Articles | Volume 33, issue 4
Eur. J. Mineral., 33, 503–517, 2021
https://doi.org/10.5194/ejm-33-503-2021
Eur. J. Mineral., 33, 503–517, 2021
https://doi.org/10.5194/ejm-33-503-2021

Research article 20 Aug 2021

Research article | 20 Aug 2021

Textural and genetic relationships between glauconite and celadonite at the nanoscale: two different structural-compositional fields

Fernando Nieto et al.

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Cited articles

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Amorosi, A.: Glaucony and sequence stratigraphy: a conceptual framework of distribution in siliciclastic sequences, J. Sediment. Res., 65, 419–425, https://doi.org/10.1306/d4268275-2b26-11d7-8648000102c1865d, 1995. 
Bach, W. and Edwards, K. J.: Iron and sulphide oxidation within the basaltic ocean crust: implications for chemolithoautotrophic microbial biomass production, Geochim. Cosmochim. Ac., 67, 3871–3887, https://doi.org/10.1016/s0016-7037(03)00304-1, 2003.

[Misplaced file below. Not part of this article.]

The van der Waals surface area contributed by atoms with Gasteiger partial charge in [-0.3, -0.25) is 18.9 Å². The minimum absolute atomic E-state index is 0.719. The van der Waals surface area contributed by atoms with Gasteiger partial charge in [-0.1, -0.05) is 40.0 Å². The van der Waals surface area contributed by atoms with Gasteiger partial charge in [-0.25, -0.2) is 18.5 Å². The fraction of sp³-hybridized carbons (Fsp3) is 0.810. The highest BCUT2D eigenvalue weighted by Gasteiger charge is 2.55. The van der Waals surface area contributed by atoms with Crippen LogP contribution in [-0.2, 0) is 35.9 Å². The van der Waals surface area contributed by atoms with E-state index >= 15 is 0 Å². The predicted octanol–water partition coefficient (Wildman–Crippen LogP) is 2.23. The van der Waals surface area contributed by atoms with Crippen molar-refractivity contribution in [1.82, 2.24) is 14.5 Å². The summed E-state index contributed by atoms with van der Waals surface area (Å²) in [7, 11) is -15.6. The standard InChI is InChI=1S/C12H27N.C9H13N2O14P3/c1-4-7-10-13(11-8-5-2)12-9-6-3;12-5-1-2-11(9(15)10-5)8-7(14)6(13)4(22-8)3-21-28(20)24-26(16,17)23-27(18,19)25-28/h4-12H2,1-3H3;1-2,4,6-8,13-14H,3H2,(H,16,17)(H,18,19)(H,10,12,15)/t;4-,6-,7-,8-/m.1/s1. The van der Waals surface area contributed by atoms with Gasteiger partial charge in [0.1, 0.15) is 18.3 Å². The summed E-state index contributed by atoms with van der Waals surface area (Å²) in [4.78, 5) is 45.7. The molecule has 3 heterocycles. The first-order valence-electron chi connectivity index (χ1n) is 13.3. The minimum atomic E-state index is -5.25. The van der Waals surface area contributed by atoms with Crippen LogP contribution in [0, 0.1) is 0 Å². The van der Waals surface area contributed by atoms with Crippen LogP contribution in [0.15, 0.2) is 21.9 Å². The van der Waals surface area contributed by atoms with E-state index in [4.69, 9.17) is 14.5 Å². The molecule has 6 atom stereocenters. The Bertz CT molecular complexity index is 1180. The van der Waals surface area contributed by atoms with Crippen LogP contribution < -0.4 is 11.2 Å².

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Baker, L. L., Rembert, W. C., Sprenke, K. F., and Strawn, D. G.: Celadonite in continental flood basalts of the Columbia River Basalt Group, Am. Mineral., 97, 1284–1290, https://doi.org/10.2138/am.2012.4129, 2012. 
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Short summary
Glauconite and celadonite are green micas which are significant as indicators of palaeoenvironments. They share similar chemical compositions, characterized by their Fe2+, Fe3+ and Mg content despite their white-mica structure; however, the chemical and structural relations were unknown. Their rare coexistence in volcanic rocks due to bacterial activity has allowed us, after an electron microscopy study, to identify a compositional gap between them justified by structural differences.